Student Stories: Emma Griggs (Wiradjuri)
When Emma first joins the Zoom call, her audio isn’t working. Quickly, she catches on, miming to Jacinta and me that she’ll call us back on her phone. Moments later, she’s back on screen, audio working this time. She sets her phone up in one place, but the angle is awkward. She shuffles around until she finds the perfect spot. She has a confidence that shines through, even in this virtual space.
Emma is a proud Wiradjuri woman, raised on Gadigal land. Now, she lives on Dharawal Country, perfectly poised on the cusp of the city and the bush. This is a balance that suits Emma – as a working mum of two sons, being right by a trainline that’ll take her into the city is essential. But so is proximity to the National Park, full of waterways and other natural splendours that make Emma feel truly at home.
Emma tells me that it wasn’t until she was in her late teens that she began to learn more about her heritage – when she describes this process, she says it was like finding a missing piece of her identity. Her father’s side of the family descend from the Stolen Generation, a trauma which has left a lot of gaps in her family’s knowledge of their past.
It wasn’t until her grandmother needed to be moved into a nursing home that her father discovered a shoebox, filled with fragments of a family history that had been kept a secret. Emma can guess at why her grandmother kept her Aboriginal heritage hidden, but sadly, guesses are all she has.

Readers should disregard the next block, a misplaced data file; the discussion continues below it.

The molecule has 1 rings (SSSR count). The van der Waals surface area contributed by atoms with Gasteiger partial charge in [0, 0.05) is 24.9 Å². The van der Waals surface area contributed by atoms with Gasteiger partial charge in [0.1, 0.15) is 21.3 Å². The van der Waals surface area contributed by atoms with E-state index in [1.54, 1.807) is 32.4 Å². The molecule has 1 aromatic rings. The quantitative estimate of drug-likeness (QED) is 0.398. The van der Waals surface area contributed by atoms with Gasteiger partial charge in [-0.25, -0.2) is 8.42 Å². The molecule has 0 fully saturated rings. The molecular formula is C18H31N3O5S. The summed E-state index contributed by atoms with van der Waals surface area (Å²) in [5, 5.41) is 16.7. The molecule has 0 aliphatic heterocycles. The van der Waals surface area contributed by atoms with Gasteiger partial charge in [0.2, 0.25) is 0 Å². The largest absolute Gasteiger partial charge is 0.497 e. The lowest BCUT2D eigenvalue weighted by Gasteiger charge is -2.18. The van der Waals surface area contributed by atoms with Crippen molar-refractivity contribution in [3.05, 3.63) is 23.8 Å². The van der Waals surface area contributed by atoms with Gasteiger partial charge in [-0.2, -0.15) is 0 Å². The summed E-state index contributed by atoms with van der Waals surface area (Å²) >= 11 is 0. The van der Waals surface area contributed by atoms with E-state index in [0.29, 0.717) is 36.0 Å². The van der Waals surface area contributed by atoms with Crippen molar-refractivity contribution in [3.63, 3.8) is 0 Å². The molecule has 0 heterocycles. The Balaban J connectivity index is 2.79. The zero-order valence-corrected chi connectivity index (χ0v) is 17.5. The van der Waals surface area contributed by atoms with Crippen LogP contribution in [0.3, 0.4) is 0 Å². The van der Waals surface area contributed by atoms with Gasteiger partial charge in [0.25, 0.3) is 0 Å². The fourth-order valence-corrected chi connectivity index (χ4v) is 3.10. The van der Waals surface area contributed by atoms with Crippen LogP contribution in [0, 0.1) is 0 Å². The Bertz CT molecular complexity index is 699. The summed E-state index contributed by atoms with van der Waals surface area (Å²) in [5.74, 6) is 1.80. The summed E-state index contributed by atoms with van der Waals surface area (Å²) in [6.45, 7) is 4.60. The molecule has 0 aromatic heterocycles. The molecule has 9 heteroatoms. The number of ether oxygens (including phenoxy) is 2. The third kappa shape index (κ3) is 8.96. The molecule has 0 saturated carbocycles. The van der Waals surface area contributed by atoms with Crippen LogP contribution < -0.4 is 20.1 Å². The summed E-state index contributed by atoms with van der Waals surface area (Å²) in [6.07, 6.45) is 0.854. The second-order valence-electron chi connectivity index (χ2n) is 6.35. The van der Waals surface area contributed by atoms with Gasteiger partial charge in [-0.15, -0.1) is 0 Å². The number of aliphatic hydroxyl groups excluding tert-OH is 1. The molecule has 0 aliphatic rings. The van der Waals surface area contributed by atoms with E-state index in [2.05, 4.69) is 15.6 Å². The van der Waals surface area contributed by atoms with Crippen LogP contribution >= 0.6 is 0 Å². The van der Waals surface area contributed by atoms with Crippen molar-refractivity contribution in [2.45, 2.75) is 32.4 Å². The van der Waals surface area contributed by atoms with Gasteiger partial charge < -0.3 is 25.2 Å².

‘Her reasons will never really be known,’ Emma says. ‘It may have been a combination of being raised to think that it was shameful or being afraid to come out because of the way that people judge. And it was kind of from that day forward that my dad and my brother and sister and I went: well, this is not the way we want to live our lives, this is not acceptable. It was a really important stage.’
Connecting to culture and to Country has been transformative for Emma. ‘I’m really glad I found out all those things before becoming a mum, it’s really filled a space in my heart – a part of it with sadness but a lot of it has been such a beautiful journey.’ She mentions that whilst stories from family have filled in some gaps in her cultural knowledge, her education through Tranby has been equally illuminating. ‘It’s important to have that scope of knowledge,’ she says. ‘To listen to all different types of facts and stories and song lines that come from many different people, because you can really end up with quite a narrow band of information if you’re only getting it from one channel.’
Tranby is clearly special to Emma – she jokes that she is the biggest advocate for the organisation, willing to be the poster girl for any occasion. Emma was working as an Aboriginal employment coordinator for a government agency in Sydney when she decided to undertake the Diploma of Applied Aboriginal Studies at Tranby. She says she wanted the qualification to serve as an official confirmation of her professional capacity to work in a culturally meaningful, considerate and responsive way for Community, and most importantly, with Community.
Although Emma left school at the age of fourteen, she never felt out of place at Tranby. It was a space that nurtured her, a place where it was okay if you didn’t know all the answers – all you had to do was ask the questions.